NEW YORK Jim Kempner Fine Art “ICED,” Nora Ligorano and Marshall Reese’s recent exhibition, had genuine political clout—a real achievement for this collaborating couple, since so much political art in America undermines itself with rhetorical overstatement and callow self-righteousness.
NEW YORK Hosfelt Gallery Although many artists incorporate figurines, toys, animals, and signs into their work, Liliana Porter’s take on this strategy stands out for its overtly political, international layers. For example, one work in her recent show, The Intruder, juxtaposes a crowd of over 50 figurines varying in size, era, material, and culture.
CINCINNATI Manifest Gallery Alysia Fischer’s recent exhibition, “Consumption,” featured seven extraordinarily handsome works made from what she calls “diverted materials,” specifically inner tubes from a local landfill.
PHILADELPHIA Fleisher/Ollman Gallery For more than a decade, Paul Swenbeck has made cross-media work that materially explores the translation of marginalized practices into contemporary culture. His visual and theoretical sources range from the occult (he grew up in Salem, Massachusetts), folk expression, and pre-scientific phenomena to sci-fi illustration and the debunked psychoanalytic experiments of Wilhelm Reich.
WEST VANCOUVER, CANADA West Vancouver Museum Sonny Assu, an Aboriginal artist from Vancouver, is gaining attention for his reversal of early 20th-century art history. More than 100 years after Western artists “advanced” art by looking “back” at Aboriginal culture, Assu is turning to Western art to modernize Aboriginal traditions of the Northwest Coast.
DUBLIN Kevin Kavanagh Gallery About two weeks before this exhibition opened, I was sitting at the bedside of Éamonn O’Doherty in a Dublin cancer hospital. He had been given two months to live (though, in the end, he only got three weeks), but he faced dying in the same manner that he broached his sculpture: with impish and iconoclastic good humor, a lunchtime bottle of red wine, and a request that I do a “proper” interview with him, “proper” meaning a no-holds-barred, utterly indiscreet assassination of all those he considered morally contemptible in the world of art.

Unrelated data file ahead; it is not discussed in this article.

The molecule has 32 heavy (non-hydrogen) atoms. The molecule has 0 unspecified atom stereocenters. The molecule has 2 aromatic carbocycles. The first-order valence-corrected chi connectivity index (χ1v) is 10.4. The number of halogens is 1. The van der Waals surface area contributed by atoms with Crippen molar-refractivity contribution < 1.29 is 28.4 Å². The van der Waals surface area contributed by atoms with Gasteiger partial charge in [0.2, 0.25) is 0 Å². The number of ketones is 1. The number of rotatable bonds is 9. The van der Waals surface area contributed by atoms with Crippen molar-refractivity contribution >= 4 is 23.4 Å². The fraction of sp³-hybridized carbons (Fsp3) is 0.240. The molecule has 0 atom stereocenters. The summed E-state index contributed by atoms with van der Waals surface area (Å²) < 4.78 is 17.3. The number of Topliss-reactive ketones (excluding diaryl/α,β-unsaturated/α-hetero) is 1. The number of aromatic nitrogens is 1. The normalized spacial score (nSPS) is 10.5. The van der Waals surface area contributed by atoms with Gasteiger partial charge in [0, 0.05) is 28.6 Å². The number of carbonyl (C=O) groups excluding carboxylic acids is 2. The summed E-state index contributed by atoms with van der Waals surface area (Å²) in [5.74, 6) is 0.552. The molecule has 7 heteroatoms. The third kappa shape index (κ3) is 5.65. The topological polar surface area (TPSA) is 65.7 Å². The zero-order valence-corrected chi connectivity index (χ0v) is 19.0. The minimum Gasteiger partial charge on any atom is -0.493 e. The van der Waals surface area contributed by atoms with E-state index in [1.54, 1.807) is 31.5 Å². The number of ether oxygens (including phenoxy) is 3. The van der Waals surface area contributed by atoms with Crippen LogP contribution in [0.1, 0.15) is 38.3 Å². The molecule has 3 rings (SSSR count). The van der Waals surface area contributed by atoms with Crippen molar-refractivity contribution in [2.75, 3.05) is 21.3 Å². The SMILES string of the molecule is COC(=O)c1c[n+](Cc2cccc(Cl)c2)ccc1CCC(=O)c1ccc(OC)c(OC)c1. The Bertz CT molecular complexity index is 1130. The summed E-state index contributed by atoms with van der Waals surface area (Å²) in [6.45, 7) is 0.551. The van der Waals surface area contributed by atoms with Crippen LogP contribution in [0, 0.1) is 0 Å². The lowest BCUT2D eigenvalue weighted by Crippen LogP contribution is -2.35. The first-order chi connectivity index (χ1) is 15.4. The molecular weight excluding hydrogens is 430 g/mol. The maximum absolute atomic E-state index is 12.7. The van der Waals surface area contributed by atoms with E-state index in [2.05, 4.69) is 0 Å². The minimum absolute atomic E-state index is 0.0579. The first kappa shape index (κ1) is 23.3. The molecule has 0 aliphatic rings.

TAICHUNG, TAIWAN National Museum of Fine Arts “Mediation/Meditation,” the third edition of the Asian Art Biennial, was curated by Iris Shu-ping Huang of the National Museum. The dual theme made an additional allusion to Japanese economist Kenichi Ohmae’s theory of the M-shaped society, which describes the global decline of the middle class and its replacement with equal peaks of rich and poor.
Adopting a disturbingly human posture, a hare constricts into a hieroglyph of anguish. Choking and gasping, a jackal succumbs to a muscle-locking spasm. Grimacing in a ghastly blend of snarl and plaintive cry, a disheveled possum peevishly limps away.
Eylem Aladogan’s large-scale sculptural work recently emerged from the Dutch art world like a moth bursting from its cocoon, finding international exposure at the 12th Istanbul Biennial. Though her smaller work has appeared in Paris, Basel, Munich, Los Angeles, and New York, her major pieces had been exhibited only in Netherlands-based art museums such as
WASHINGTON, DC Touchstone Gallery This exhibition of eight complicated assemblages made from a variety of recycled objects marked a departure from Rima Schulkind’s earlier work. Collectively addressing the fertility of human invention and the wastefulness produced by obsolete technology, each “totem” displays a particular category of technological devices, including those used to manipulate numbers, reproduce images, communicate sound, write words, measure time, and record history.